OITA, Japan (AFP) – England’s rocky recent World Cup record will count for nothing when they lock horns with fierce rivals Australia in today’s crunch quarter-final, insists Ben Youngs.
The Leicester scrum-half warned yesterday that Eddie Jones’s side were a different animal to the 2015 flops – who became the first World Cup hosts to crash out in the pool stage – and would be ready for anything the Wallabies throw at them in Oita.
“Obviously if you compare it to 2015 it’s very different,” said Youngs, also one of four England players this weekend who were involved in the 2011 quarter-final defeat to France.
“For us what’s happened in the past is irrelevant. Clearly we weren’t good enough in ‘11 or ‘15 – but in ‘19 we feel we’re more than capable of achieving something.”
England’s 33-13 defeat by Australia ultimately cost them a place in the knockout stage four years ago under Stuart Lancaster’s doomed stewardship.
Despite a six-game losing streak against England, defiant Wallabies coach Michael Cheika has backed his players to spring another upset, declaring, “The fear inside us is dead.”
But Youngs believes the two weeks England have spent preparing in Miyazaki, after last week’s devastating typhoon washed out their final pool fixture against France, has helped their cause.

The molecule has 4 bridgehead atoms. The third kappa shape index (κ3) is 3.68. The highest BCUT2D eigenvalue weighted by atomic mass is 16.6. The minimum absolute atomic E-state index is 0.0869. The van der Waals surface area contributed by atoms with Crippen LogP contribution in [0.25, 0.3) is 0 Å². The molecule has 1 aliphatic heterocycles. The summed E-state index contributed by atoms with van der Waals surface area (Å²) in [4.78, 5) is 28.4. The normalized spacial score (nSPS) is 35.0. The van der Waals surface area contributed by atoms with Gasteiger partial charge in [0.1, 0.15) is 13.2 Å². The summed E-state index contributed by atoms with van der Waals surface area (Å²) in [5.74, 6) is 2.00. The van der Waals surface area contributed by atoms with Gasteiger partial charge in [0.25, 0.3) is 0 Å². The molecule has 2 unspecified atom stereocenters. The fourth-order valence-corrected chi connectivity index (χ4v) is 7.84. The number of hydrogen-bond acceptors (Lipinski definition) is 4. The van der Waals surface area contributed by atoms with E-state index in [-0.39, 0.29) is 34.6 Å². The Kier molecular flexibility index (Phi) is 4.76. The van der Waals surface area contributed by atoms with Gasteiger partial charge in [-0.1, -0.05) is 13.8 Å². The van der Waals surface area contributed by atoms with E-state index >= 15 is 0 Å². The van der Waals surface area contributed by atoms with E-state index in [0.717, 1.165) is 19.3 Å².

“We’ve certainly been able to get our teeth into Australia a lot earlier,” he said.
“We basically have to make sure we take the game to them, get ourselves on the front foot and come out with an intensity that marries up with our preparation,” added Youngs.
“The waiting’s over now. It’s great that so many people will be cheering (in England) tomorrow, up early, wearing the shirt – we certainly feed off that.”
Youngs started in England’s 19-12 loss to France the last time they reached a World Cup quarter-final and predicts that building an early lead will be key against Australia.
“It’s a fantastic occasion, I was lucky to play in one,” he said, calling for England to be “relaxed and clear-thinking” at the weekend.
“I suppose my experience of that is just making sure the intensity of the game doesn’t shock you at the beginning.
“I imagine the first 20 minutes will be pretty full-on, so we’ve got to make sure we get off to the start that we want.”
With captain Owen Farrell switching to fly-half in place of George Ford, Jones selected a fit-again Henry Slade alongside Manu Tuilagi in a dynamic midfield pairing.
“Henry can play, he can run, he can kick – he’s an all-rounder,” said Tuilagi. “For him to be back just adds a massive part to our game, especially with Faz at 10.”
Defence coach John Mitchell tipped England to make life difficult for Australia.
“Defence is a big part of our game – it’s infectious, it gives us energy,” he said.
“There will be lots of pressure and it will come down to who handles the big moments better.”
Samurai imagery has been all the rage at this World Cup, but Youngs flashed a sheepish grin when asked if Aussie Jones, previously Japan’s head coach, had asked the players to summon the warrior spirit.
“It’s not easy without a samurai sword,” he said. “But we’ve got some boys in this team who don’t know when they’re beat. Everyone involved is going to fight right to the end.”